Friday, July 15, 2016

End of One Child Policy in China

Isabelle Attané published report titled The end of One Child per Family in China in in the issue of Population & Societies , No. 535 , July August 2016, INED.
She provided a comprehensive analysis of one child policy in china.  China was able to reduce fertility rate but at  the same time this policy has a long lasting effects on the demographic profile of China . This policy resulted into the disturbed sex ratio, increasing abortion and socio-pyscho effects on the chinese society.

Monday, June 27, 2016

Infant Mortality Rate in India failed to achieve Millennium Development Goals

Mostly developing countries including Pakistan and India , failed to achieve Millennium  Development Goals . The Hindu pointed out that India did not able to reduce Infant Mortality Rate according to the target set by MDGs . (Infant mortality rate: Target set by Millennium Development Goals not met)
Talking to the Hindu , Thomas Chandy, CEO -"Save the Children " pointed out that services are not reaching to marginalized sections of society whereas Purnima Menon -Senior Research Fellow in IFPRI’s Poverty, Health and Nutrition Division related it poor nutrition. 
I am agreed with both of them but i want to  point out some inter-related factors responsible for high infant Mortality rate in India.

Saturday, April 9, 2016

Urban Transition in Pakistan

Urbanization is not a new story in Pakistan. Six to eight million Muslims crossed the new border and entered into Pakistan during partition in 1947 and majority of them settled in the cities of eastern Pakistani provinces of Sindh and Punjab. The second big migration flow towards cities occurred in 1965 and 1971 during the wars between India and Pakistan. In the 1990s, the anti-soviet insurgency resulted into further migration to the urban centers. Four million Afghans crossed Durand line (border between Pakistan and Afghanistan) and arrived in the North-Western Pakistan (Khyber Pakhtwankhawa) in 1992. In the beginning, they resided in the border refugee camps, Pakistan government forbade Afghans to cultivate land due to already existing economic struggle in these rural areas and the consequence was that they settled in the city of Peshawar and Quetta (Kugelman, 2013). After 9/11 incidence in 2001, Pakistan emerged as a front line state in war against terrorism.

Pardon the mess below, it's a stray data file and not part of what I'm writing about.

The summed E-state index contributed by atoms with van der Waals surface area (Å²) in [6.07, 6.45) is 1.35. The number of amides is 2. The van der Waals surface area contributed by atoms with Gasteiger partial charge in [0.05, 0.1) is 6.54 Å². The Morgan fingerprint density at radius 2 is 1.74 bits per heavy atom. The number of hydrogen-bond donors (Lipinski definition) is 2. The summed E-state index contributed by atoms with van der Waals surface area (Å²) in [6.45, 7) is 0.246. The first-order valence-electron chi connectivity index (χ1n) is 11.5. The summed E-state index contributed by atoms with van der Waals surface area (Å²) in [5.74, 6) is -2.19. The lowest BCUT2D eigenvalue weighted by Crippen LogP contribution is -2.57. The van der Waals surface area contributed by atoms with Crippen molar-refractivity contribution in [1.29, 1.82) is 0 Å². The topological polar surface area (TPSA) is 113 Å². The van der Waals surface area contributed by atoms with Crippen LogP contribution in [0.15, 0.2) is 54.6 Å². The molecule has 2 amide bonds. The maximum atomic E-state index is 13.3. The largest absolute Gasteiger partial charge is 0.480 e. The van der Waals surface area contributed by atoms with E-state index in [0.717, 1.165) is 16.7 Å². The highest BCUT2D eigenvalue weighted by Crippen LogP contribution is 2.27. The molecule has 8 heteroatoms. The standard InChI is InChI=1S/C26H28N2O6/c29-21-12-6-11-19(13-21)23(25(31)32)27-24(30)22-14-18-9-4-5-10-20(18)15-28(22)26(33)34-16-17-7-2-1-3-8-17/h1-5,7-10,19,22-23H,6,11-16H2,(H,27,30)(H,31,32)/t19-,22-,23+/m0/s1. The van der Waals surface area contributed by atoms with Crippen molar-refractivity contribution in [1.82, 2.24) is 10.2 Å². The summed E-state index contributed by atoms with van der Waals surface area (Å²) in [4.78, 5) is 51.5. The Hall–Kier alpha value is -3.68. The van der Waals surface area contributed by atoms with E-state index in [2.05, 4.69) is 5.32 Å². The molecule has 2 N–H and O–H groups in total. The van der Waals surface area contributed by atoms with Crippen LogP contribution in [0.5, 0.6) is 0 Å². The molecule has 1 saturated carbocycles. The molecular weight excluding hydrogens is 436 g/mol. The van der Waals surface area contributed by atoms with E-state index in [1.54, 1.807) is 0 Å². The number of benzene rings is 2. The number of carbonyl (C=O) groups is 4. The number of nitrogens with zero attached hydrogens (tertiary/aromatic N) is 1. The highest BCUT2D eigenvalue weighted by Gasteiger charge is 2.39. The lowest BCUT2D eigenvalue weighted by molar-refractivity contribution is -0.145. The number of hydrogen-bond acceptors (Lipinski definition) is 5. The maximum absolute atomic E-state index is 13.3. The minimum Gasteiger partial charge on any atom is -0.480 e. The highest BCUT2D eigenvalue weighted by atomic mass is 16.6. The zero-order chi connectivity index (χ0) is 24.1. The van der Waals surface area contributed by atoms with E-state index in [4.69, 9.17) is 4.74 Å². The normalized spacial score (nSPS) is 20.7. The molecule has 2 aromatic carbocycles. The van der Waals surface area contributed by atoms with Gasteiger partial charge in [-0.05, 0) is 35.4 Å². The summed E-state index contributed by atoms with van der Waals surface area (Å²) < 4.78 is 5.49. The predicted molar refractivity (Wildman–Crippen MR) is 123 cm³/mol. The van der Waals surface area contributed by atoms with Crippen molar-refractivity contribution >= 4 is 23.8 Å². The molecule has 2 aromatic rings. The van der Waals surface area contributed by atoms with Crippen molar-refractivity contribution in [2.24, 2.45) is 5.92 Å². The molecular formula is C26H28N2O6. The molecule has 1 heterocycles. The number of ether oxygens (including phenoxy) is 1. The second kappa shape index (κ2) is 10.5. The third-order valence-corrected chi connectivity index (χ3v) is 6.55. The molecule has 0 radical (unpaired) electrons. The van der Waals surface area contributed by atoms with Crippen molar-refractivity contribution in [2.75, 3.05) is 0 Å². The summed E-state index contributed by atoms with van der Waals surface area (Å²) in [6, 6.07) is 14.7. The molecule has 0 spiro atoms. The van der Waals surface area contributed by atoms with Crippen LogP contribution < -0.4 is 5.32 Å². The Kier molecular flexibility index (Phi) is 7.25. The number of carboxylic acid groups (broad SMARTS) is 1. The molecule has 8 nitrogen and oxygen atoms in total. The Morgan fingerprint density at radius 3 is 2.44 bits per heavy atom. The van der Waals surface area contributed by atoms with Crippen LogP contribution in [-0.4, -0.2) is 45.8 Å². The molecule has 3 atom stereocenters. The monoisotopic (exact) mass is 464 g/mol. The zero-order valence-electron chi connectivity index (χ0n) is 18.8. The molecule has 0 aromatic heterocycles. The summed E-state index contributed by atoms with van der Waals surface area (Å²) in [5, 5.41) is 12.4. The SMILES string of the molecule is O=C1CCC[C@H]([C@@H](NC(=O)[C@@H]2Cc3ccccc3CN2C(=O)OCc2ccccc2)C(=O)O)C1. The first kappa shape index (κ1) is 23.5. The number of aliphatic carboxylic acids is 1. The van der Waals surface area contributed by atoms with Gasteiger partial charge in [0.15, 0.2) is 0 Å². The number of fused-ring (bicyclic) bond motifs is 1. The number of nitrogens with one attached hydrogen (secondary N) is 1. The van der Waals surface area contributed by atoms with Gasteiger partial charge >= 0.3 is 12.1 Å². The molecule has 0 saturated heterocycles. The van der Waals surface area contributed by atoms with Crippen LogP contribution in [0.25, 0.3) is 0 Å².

Demographic Transition in Pakistan

It is often said that Islam is the fastest- growing religion in the world. This statement is true because of the pace of demographic transition in the Muslim-majority countries relative to the rest of world. Middle east and North Africa (MENA) region, the largest concentration of Muslim population (Above 90%), experienced rapid mortality decline during the second half of the 20th century whereas fertility rate remained high and population growth reached to its peak of 3.0 % per year in 1980’s but at the same time the growth rate for the world reached its peak of 2.0 % annual growth rate more than a decade earlier. Iran, Lebanon, Tunisia and Turkey have completed their demographic transition and their total fertility rate (TFR)  reached below 2.1 (replacement level) but at the same time their population is continued to increase in the coming decades due to young age structure owing to high fertility in the past. The speed of population growth will be faster in countries that are in the early or middle stages of demographic transition. TFR of Pakistan (3.6) is the second highest after Nigeria (TFR=5.9) in the top ten largest Muslim populations. It is difficult to predict the pace of demographic transition of a country and Iran surprised the world through dropping its TFR from 5.6 in 1985 to 2.0 in 2000- the fastest decline in the world (Fahimi, May et al. 2013 ).Pakistan is lagging in successful completion of demographic transition due to the influence of religion, male dominated society and family system.  (Mahmood 2014)

Pakistan has a unique position in the demographic transition. Pakistan has passed rapidly the first stage of the demographic transition with the transfer of advanced medical facilities from the advanced countries whereas Pakistan is lagging in passing through the second stage of demographic transition and is still in the early phase of second stage in which birth rate begins to decline.